It is important to note that the transfer of data to third countries is regulated in Article 14 of Convention 108+. The purpose of this provision is to facilitate, where possible, the free movement of information, regardless of frontiers, while ensuring adequate protection of individuals with regard to the processing of personal data. It sets out the following provisions:
1. The movement of data between the Parties cannot be prohibited or subject to special authorization, as they are all part of the common core of data protection provisions set out in the Convention that provide a level of protection that can be considered appropriate.
2. Cross-border transmission of data to a recipient who is not subject to the jurisdiction of a Contracting Party shall be permitted only if an appropriate level of protection is in place.
3. Exceptions to the requirement of adequate protection of personal data are possible where there is a real and serious risk that such a transfer will circumvent the provisions of the Convention or if a party is obliged to do so due to "harmonized protection rules shared by States belonging to a regional international organization".
4. The transfer of personal data to third countries or international organizations is permitted if certain conditions for the protection of personal data are met.
5. The free transfer of data to non-Parties is permitted only based on:
• the law of that State or international organization, including applicable international treaties or agreements which provide adequate safeguards;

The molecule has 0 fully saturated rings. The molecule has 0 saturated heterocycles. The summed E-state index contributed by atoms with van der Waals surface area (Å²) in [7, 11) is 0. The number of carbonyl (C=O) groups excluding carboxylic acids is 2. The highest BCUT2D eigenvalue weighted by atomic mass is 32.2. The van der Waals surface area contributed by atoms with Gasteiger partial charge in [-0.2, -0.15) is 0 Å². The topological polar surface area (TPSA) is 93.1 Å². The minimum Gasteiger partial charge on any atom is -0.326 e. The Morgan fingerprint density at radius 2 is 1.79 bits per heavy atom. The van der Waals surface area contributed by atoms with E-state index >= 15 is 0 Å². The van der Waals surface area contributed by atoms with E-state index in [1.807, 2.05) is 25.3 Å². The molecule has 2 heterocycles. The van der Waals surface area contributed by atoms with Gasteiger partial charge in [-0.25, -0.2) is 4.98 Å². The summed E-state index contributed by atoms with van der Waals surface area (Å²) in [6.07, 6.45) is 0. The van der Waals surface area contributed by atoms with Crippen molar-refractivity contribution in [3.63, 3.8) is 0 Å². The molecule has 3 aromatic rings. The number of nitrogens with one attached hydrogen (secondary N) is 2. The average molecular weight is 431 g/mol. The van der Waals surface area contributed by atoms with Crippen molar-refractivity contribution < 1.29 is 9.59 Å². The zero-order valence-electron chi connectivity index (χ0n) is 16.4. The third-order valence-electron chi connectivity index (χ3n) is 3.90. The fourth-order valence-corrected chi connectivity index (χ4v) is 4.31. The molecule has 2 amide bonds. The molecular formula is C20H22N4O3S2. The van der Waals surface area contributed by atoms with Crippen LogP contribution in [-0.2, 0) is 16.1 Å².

• special or approved standardized guarantees provided by legally binding and enforceable instruments accepted and applied by persons involved in the transmission and further processing of personal data.
Such appropriate guarantees may be recognized contractual clauses between the data controller and the recipient in the third country and accepted mandatory company rules.
6. Notwithstanding the above rules, data transfer may also take place in the following cases:
- The data subject has given his explicit, specific and free consent once he has been informed about the risks associated with the lack of appropriate protection measures.
- The specific interest of the data subject requires this transfer in this particular case.
- There is a prevailing legitimate interest, in particular public interest, which is provided by law, and such transmission is a necessary and proportionate measure in a democratic society.
- It is a necessary and proportionate measure in a democratic society, especially with regard to freedom of expression.
7. Each Party shall provide that the competent supervisory authority is provided with all relevant information concerning the transfers of data, upon request. The supervisory authority should be entitled to request that the person who transfers data demonstrates the effectiveness of the safeguards or the existence of prevailing legitimate interests and that the supervisory authority may, in order to protect the rights and fundamental freedoms of data subjects, prohibit such transfers, suspend them, or subject them to condition.
8. Member States may also conclude international agreements with third countries or international organizations, which ensure an appropriate level of protection of the fundamental rights and freedoms of individuals, in so far as such agreements do not affect the application of the GDPR.
In 2002, a Manual on contractual clauses governing data protection in the transfer of personal data to third parties, for which an adequate level of data protection is not recognized, was adopted in connection with the implementation of data transfer. The Manual is subject to updating in the light of changes in the EU legal framework and the pursuit of harmonization between data protection legislation within the EU and the Council of Europe.